Tag Archives: arch

A Further Shore – I – The Arch

Winter reduces my range. I swim at the Guillamenes, along the cliffs and shore of Tramore Bay.  Maybe, just maybe, I might get down to Sandycove for a lap. Days pass when I see no-one, arriving, swimming and leaving without a soul.

Spring comes with almost imperceptibly warming water and air and increase in the number of people. The winds slacken, swim time gradually extends. The rest of the Copper Coast calls out to me, to return and see what the winter has wrought, to find new experiences and new memories.

Burke's Island & reefs, Kilfarassey
Burke’s Island & reefs, Kilfarassey

Kilfarassey and Burke’s Island are always my first Copper Coast spring swim away from Tramore Bay. My playground of the island and reefs sits just a short swim away at high tide, a full circumnavigation of all takes only forty-five minutes, with optional paths around the reefs to lengthen any swim.

There was no-one else around, the tide was dropping and the sky was blue with a few actual white puffy clouds, not the usual grey-bottomed bringers of Atlantic rain usually visible. The water wasn’t quite calm, a light easterly Force Two breeze ruffling the surface and adding a nip to the air as I walked the hundred metres from the car down the slipway, crossed the stream and beach and left my sandals burdened under rocks on the sand. I lined up the zero triangle and minute-hand on my watch to indicate departure time and waded in, then dove into an incoming mushy wave.

The water was about ten degrees Celsius, according to my built-in skin thermometer. The cold shock associated with such a temperature dissipated within a minute or so as I swam out toward the windward east side of the island, stretching out my arms and shoulders.  Within a dozen minutes I’d reached the nearest shark-fin-shaped reef, and instead of a longer circumnavigation around the outside reefs, I turned west across the back of the main island. The water was a clear cool mint and jade in the cross-shore breeze, submarine reefs reaching up, old friends from previous years welcoming me back.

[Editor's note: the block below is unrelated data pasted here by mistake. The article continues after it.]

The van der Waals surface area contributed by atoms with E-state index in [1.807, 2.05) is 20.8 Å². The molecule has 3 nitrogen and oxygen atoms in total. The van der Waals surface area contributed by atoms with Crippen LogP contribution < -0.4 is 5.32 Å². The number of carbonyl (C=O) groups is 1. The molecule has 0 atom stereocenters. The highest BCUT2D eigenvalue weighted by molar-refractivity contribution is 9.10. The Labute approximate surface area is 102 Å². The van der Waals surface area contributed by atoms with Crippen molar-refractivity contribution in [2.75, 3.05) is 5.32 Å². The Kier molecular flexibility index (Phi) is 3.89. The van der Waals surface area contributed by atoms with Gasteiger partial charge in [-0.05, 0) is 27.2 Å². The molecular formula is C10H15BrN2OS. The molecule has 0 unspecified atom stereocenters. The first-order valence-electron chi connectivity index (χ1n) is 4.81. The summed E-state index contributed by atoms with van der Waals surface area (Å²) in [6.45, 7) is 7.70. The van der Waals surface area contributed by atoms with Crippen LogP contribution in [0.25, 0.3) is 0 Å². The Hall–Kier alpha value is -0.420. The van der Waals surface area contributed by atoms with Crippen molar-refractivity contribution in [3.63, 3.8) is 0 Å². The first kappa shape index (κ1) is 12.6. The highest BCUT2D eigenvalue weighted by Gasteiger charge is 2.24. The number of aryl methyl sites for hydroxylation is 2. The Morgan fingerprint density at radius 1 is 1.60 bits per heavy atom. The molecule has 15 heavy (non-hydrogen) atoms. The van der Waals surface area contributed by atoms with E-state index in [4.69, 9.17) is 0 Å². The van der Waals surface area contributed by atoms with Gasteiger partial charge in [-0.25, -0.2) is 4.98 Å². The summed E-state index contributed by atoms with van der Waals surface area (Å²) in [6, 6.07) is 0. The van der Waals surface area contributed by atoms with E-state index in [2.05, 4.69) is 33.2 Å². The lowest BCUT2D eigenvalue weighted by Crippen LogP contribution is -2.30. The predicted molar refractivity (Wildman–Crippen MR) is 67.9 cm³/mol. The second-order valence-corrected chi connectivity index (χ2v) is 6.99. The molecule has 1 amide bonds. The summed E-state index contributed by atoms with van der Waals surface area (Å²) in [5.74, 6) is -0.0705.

Another few minutes and I passed the main island and reached the inside end of the channel that divides the easterly and westerly reefs.  I was at the east side of the largest reef, a north-south ridge some seventy five metres long and reaching in places up to ten metres above the surface. Populated by birds and guillemots, mostly by Black Shags, who have always vocally disapproved of my unaccustomed irregular appearances, they threw themselves from the reef into the air, wheeling and dive-bombing and screaming their indignation at my arrival in their offshore haven.

I was swimming to The Keyhole, my nickname for the first rock arch I’d ever swum through. It’s an east-west narrow-waisted arch in the ridge, only ten metres long at the water’s surface, with a bare dogleg between the ends. There’s not much of a roof,  cut away as it is to the sides. When conditions are right, the arch, which is too narrow for most kayakers, compresses the flow and a swimmer can shoot through like a fairground water ride.

The easterly breeze wasn’t enough to shoot through at speed but the clear water gave me hope of seeing an anemone clinging to the rocks under the low tide mark, so I decided to swim through without breathing, to extend my underwater investigation.